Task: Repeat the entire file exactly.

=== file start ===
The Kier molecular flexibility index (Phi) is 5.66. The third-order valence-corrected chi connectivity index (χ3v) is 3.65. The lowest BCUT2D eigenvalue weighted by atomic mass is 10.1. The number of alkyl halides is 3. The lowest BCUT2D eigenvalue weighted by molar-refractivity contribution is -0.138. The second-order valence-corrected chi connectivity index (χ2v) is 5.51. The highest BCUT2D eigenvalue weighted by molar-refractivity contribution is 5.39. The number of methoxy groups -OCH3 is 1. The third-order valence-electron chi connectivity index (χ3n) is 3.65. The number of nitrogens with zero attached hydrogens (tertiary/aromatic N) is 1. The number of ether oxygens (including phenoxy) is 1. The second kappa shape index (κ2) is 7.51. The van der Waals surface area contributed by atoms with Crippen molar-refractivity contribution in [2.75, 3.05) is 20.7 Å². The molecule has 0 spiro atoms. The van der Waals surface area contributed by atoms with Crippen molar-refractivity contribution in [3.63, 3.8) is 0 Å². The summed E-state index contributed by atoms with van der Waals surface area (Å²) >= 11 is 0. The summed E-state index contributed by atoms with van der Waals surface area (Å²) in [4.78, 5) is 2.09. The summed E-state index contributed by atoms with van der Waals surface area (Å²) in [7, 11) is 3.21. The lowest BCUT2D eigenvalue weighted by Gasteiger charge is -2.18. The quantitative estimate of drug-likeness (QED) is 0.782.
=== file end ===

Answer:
The Kier molecular flexibility index (Phi) is 5.66. The third-order valence-corrected chi connectivity index (χ3v) is 3.65. The lowest BCUT2D eigenvalue weighted by atomic mass is 10.1. The number of alkyl halides is 3. The lowest BCUT2D eigenvalue weighted by molar-refractivity contribution is -0.138. The second-order valence-corrected chi connectivity index (χ2v) is 5.51. The highest BCUT2D eigenvalue weighted by molar-refractivity contribution is 5.39. The number of methoxy groups -OCH3 is 1. The third-order valence-electron chi connectivity index (χ3n) is 3.65. The number of nitrogens with zero attached hydrogens (tertiary/aromatic N) is 1. The number of ether oxygens (including phenoxy) is 1. The second kappa shape index (κ2) is 7.51. The van der Waals surface area contributed by atoms with Crippen molar-refractivity contribution in [2.75, 3.05) is 20.7 Å². The molecule has 0 spiro atoms. The van der Waals surface area contributed by atoms with Crippen molar-refractivity contribution in [3.63, 3.8) is 0 Å². The summed E-state index contributed by atoms with van der Waals surface area (Å²) >= 11 is 0. The summed E-state index contributed by atoms with van der Waals surface area (Å²) in [4.78, 5) is 2.09. The summed E-state index contributed by atoms with van der Waals surface area (Å²) in [7, 11) is 3.21. The lowest BCUT2D eigenvalue weighted by Gasteiger charge is -2.18. The quantitative estimate of drug-likeness (QED) is 0.782.